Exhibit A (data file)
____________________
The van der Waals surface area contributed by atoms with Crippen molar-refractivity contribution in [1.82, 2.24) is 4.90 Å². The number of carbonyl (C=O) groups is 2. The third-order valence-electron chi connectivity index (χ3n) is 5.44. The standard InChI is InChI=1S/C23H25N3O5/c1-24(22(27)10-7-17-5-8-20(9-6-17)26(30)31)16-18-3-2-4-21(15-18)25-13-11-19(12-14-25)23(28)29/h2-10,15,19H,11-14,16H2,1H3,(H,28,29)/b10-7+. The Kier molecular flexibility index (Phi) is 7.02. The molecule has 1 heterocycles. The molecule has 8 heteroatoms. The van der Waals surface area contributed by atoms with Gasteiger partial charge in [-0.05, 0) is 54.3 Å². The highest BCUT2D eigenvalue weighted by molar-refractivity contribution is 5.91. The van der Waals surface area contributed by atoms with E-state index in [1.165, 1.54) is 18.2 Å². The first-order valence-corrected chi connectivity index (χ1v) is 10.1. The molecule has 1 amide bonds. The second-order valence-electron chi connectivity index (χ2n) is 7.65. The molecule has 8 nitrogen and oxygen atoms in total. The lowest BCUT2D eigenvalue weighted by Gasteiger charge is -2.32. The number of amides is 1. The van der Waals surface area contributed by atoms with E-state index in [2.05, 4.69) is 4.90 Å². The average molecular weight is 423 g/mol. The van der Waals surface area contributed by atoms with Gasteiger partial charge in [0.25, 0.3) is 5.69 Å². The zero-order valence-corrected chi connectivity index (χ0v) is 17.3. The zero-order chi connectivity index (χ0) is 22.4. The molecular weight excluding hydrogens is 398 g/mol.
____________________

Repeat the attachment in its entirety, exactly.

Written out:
The van der Waals surface area contributed by atoms with Crippen molar-refractivity contribution in [1.82, 2.24) is 4.90 Å². The number of carbonyl (C=O) groups is 2. The third-order valence-electron chi connectivity index (χ3n) is 5.44. The standard InChI is InChI=1S/C23H25N3O5/c1-24(22(27)10-7-17-5-8-20(9-6-17)26(30)31)16-18-3-2-4-21(15-18)25-13-11-19(12-14-25)23(28)29/h2-10,15,19H,11-14,16H2,1H3,(H,28,29)/b10-7+. The Kier molecular flexibility index (Phi) is 7.02. The molecule has 1 heterocycles. The molecule has 8 heteroatoms. The van der Waals surface area contributed by atoms with Gasteiger partial charge in [-0.05, 0) is 54.3 Å². The highest BCUT2D eigenvalue weighted by molar-refractivity contribution is 5.91. The van der Waals surface area contributed by atoms with E-state index in [1.165, 1.54) is 18.2 Å². The first-order valence-corrected chi connectivity index (χ1v) is 10.1. The molecule has 1 amide bonds. The second-order valence-electron chi connectivity index (χ2n) is 7.65. The molecule has 8 nitrogen and oxygen atoms in total. The lowest BCUT2D eigenvalue weighted by Gasteiger charge is -2.32. The number of amides is 1. The van der Waals surface area contributed by atoms with E-state index in [2.05, 4.69) is 4.90 Å². The average molecular weight is 423 g/mol. The van der Waals surface area contributed by atoms with Gasteiger partial charge in [0.25, 0.3) is 5.69 Å². The zero-order valence-corrected chi connectivity index (χ0v) is 17.3. The zero-order chi connectivity index (χ0) is 22.4. The molecular weight excluding hydrogens is 398 g/mol.